Wealth, Mobility, Inheritance And The Estate Tax

Studies | Taxes

No. 235
Thursday, June 01, 2000
by Bruce Bartlett


Estate Planning

Figure IV - Share of Estate Tax Revenue by Size of Estate%2C 1997

Because of legal estate planning techniques, much less of the tax actually falls on the wealthy than is commonly believed. In 1997, more than 50 percent of all estate tax revenue came from estates under $5 million. [See Figure IV.] The effective estate tax rate actually falls for estates above $20 million.53 [See Figure V.] A recent study estimates that two-thirds of the wealth of the nation's richest families go untaxed.54

Methods of Avoidance. The reason for this disparity is that careful estate planning can virtually eliminate the tax. At the simplest level, individuals can give away up to $10,000 per year per person free of gift tax. This means that a husband and wife with two married children, each with two children of their own, could give up to $160,000 per year to their offspring free of tax. Also, there is a large deduction for gifts made to spouses, whose estates may be taxed separately. Thus for most married couples, the estate tax only applies to estates larger than $1.35 million. Beyond that, there are a number of increasingly complex methods for reducing the burden of the estate tax. They include life insurance trusts, qualified personal residence trusts, charitable remainder trusts, charitable lead trusts and generation-skipping trusts.55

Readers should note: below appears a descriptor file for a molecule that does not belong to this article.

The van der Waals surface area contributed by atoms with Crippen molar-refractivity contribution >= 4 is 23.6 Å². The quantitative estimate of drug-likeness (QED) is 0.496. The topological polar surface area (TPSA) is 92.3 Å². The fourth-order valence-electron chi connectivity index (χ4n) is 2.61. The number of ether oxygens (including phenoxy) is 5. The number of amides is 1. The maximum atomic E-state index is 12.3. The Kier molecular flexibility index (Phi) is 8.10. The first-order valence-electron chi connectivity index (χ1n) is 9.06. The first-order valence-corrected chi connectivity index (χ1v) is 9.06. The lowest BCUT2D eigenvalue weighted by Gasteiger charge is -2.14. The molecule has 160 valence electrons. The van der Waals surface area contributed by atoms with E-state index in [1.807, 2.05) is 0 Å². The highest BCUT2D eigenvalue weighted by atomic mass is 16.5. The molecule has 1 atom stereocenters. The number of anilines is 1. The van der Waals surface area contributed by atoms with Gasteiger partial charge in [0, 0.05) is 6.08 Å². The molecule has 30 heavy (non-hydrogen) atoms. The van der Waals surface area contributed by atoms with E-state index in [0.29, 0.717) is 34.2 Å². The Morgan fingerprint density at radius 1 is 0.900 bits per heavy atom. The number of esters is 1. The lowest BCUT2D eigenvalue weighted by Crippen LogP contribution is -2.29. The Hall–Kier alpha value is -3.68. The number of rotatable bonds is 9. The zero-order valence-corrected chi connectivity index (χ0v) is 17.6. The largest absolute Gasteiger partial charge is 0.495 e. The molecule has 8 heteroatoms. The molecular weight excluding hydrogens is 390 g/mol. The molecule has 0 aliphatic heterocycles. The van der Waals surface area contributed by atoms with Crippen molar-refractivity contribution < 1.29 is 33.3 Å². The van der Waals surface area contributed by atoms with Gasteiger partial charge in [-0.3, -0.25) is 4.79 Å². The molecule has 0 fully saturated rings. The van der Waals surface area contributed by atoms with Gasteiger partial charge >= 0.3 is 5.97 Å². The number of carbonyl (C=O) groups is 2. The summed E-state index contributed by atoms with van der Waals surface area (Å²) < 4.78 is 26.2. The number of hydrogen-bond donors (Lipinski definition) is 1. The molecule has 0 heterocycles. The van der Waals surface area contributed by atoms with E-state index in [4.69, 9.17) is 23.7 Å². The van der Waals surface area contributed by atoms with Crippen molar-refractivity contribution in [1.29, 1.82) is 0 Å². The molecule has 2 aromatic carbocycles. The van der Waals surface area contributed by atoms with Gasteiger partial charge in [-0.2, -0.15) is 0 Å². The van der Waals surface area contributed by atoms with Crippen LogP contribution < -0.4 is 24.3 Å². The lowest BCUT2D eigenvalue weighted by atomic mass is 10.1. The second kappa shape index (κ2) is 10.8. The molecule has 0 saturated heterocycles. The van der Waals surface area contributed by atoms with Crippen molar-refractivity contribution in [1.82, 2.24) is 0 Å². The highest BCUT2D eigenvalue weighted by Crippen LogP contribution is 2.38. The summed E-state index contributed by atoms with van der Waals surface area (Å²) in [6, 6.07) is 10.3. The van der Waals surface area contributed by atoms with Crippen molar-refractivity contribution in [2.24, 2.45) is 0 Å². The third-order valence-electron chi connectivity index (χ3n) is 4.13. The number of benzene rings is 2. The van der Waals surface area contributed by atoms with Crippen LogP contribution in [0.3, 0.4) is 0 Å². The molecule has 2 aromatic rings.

"More than half of all estate tax revenue comes from estates under $5 million."

So effective are these methods of avoiding estate taxes that it has been argued that the estate tax essentially is a voluntary tax. In the words of economist George Cooper: "The fact that any substantial amount of tax is now being collected can be attributed only to taxpayer indifference to avoidance opportunities or a lack of aggressiveness on the part of estate planners in exploiting the loopholes that exist."56 Economists Henry Aaron and Alicia Munnell put it even more bluntly. In their view, estate taxes aren't even taxes at all, but "penalties imposed on those who neglect to plan ahead or who retain unskilled estate planners."57

Incentives to Avoid Estate Taxes. However, the ability to exploit existing tax-avoidance techniques is not uniform across estates. Those with the largest estates generally have the greatest ability to engage in estate planning. This is because many estate planning techniques are costly and require long lead times to implement. Families with long histories of wealth are more likely to be familiar with them. Thus a disproportionate burden of the estate tax often falls on those with recently acquired, modest wealth: farmers, small businessmen and the like. In many cases their incomes may not have been very high and they died not even realizing that they were "rich."

Figure V - Estate Taxes as a Share of Gross Estate%2C 1997

"The effective estate tax rate annually falls for estates above $20 million, thanks to careful estate planning."

Another reason why those with larger estates are more likely to engage in complex estate planning is, of course, that they pay higher tax rates on their assets. Consequently, research shows that during periods when estate tax rates were rising, revenue from the estate tax fell as the incentive to engage in estate planning increased. Conversely, lower estate tax rates increased estate tax revenue, because it was no longer as profitable to engage in such planning.58